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Audrey Hepburn in Breakfast at Tiffany’s wearing saree-inspired bedsheet gown (Image Credit: mongolcom.mn)

In the contemporary fashion arena, fashion houses like Hermès, Chanel and Jean Paul Gaultier have designed whole collections inspired by Indian fashion. Jean Paul Gaultier’s Fall 2007 couture collection featured satin tunics, bejeweled turbans and even a sherwani (knee-length coat buttoning to the neck) for the bridegroom’s ‘maharaja’ look.

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Jean Paul Gaultier Fall 2007 couture collection

 

Hermès Spring Summer 2008 women’s ready-to-wear collection took inspiration from Indian ethnic menswear with adaptations of Nehru jackets, churidar pants and bundhgalas. The collection featured saree-gowns and tunics, replete with turban-inspired headgear in metallic shades.

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Hermès Spring Summer 2008 RTW collection

Chanel Pre-Fall 2012 collection, popularly known as their Bombay-Paris Collection, was also a tribute to India and inspired by Indian maharajas’ and maharanis’ opulent, excessive outfits, jewelry and adornments. The fashion show featured Nehru-collared dresses with embroidered hems, tunics worn over leggings and saree-drapes.

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Chanel Pre-Fall 2012 collection

Marchesa Spring 2013 collection was inspired by the vibrant Indian color palette consisting of fuchsia, peacock blue and eggplant with fine gold embroidery touches.

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Marchesa Spring 2013 collection

Christian Louboutin has taken inspiration from India more than once. Recently, the shoe-designer collaborated with Indian fashion designer Sabyasachi to create embellished and embroidered shoes for his runway show.

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Christian Louboutin embroidered shoes for Sabyasachi Fall Winter 2016 collection (Image Credit: christianlouboutin.com)

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Christian Louboutin embroidered shoes for Sabyasachi Fall Winter 2015 collection (Image Credit: christianlouboutin.com)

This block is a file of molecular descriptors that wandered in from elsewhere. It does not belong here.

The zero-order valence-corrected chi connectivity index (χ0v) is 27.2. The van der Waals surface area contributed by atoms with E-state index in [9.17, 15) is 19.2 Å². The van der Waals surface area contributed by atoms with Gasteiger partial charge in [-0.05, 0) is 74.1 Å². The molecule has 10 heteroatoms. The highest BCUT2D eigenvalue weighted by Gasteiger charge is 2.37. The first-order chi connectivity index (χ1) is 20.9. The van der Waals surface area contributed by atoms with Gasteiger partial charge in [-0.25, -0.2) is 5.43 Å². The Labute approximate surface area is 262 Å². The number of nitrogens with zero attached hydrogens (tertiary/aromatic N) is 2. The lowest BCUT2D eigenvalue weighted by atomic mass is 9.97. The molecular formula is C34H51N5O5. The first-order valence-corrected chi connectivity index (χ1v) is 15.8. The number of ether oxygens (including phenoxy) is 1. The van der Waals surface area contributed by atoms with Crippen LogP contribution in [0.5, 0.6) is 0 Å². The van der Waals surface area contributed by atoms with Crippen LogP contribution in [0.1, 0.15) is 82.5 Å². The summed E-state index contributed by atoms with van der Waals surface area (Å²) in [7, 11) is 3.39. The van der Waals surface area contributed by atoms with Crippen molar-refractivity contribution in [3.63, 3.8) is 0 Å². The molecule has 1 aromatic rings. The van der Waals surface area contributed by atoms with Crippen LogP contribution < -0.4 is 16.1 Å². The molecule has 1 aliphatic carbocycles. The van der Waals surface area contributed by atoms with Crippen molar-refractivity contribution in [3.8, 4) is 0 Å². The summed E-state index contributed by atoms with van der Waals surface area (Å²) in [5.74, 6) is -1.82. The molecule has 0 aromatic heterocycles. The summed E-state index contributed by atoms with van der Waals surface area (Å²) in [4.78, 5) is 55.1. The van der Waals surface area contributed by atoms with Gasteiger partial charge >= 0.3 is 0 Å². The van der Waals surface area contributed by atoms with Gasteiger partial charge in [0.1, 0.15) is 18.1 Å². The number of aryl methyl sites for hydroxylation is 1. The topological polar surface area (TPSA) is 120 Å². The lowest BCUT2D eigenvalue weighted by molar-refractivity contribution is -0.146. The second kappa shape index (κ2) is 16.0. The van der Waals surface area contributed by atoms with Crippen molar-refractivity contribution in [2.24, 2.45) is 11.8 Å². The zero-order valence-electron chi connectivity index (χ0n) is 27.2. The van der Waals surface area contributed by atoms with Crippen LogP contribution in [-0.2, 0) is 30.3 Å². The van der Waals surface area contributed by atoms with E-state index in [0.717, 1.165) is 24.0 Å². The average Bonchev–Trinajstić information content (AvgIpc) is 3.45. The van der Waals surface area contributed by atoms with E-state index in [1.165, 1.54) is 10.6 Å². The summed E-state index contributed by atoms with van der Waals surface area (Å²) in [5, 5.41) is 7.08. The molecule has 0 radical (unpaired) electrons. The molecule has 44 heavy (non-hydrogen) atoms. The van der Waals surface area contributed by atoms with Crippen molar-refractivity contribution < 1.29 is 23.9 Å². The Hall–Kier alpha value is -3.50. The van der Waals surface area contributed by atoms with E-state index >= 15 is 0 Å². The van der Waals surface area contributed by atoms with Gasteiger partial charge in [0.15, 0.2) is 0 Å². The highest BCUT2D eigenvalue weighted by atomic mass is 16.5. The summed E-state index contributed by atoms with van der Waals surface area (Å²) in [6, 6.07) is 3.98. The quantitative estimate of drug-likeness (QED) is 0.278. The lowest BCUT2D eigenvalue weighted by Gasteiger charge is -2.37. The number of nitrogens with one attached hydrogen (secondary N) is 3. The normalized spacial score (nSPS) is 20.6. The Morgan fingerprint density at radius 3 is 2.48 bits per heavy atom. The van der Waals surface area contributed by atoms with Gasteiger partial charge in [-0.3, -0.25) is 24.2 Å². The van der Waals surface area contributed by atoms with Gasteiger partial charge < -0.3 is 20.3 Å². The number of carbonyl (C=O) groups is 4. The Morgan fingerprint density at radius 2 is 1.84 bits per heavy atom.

Many other designers have tapped India for inspiration such as, Alexander McQueen, Ellie Saab, Isabel Marant, Naeem Khan, Louis Vuitton and Vera Wang. New young designers have emerged who are also inspired by the fashion of other cultures, in an effort to bring the world together on a global basis. And with the amplitude of diversity and richness that Indian culture has to offer, much inspiration still remains to be unearthed. What’s in store for the future of Indian-inspired fashion has yet to be seen. We can only hope it’ll be even more awe-inspiring and mesmerizing than the past.

Personalization or Narcissism? The New Age of Customization

- - Trends

Everyone loves a little personal touch. Perhaps it has something to do with the fact that as dominant animals, we humans like marking our territory. Or, perhaps it’s our need to differentiate ourselves from the pack, as evidenced by a male skeleton discovered in 26,000 B.C.E Northern Russia wearing a highly decorated beaded garment. Is it a subconscious demonstration of power and status or simply a touch of narcissism? Either way, it’s in our DNA.

In Medieval Europe, aristocrats were granted the right to use a coat of arms. Today the family crest is a modern day use of a coat of arms with lots of snob appeal when embroidered and worn on a blazer pocket. Tattoos, from their tribal beginnings, to their use as modern day body art, are also forms of personalization, as were tribal ankle bracelets, bangles and necklaces that have since morphed into namesake jewelry.

Customization in fashion is in the air!

Today we are taking personalization to the max. Keychains with personalized letters, letter namesake bracelets and pendant necklaces bearing the wearer’s name are all the rage. We can even customize our own sneakers!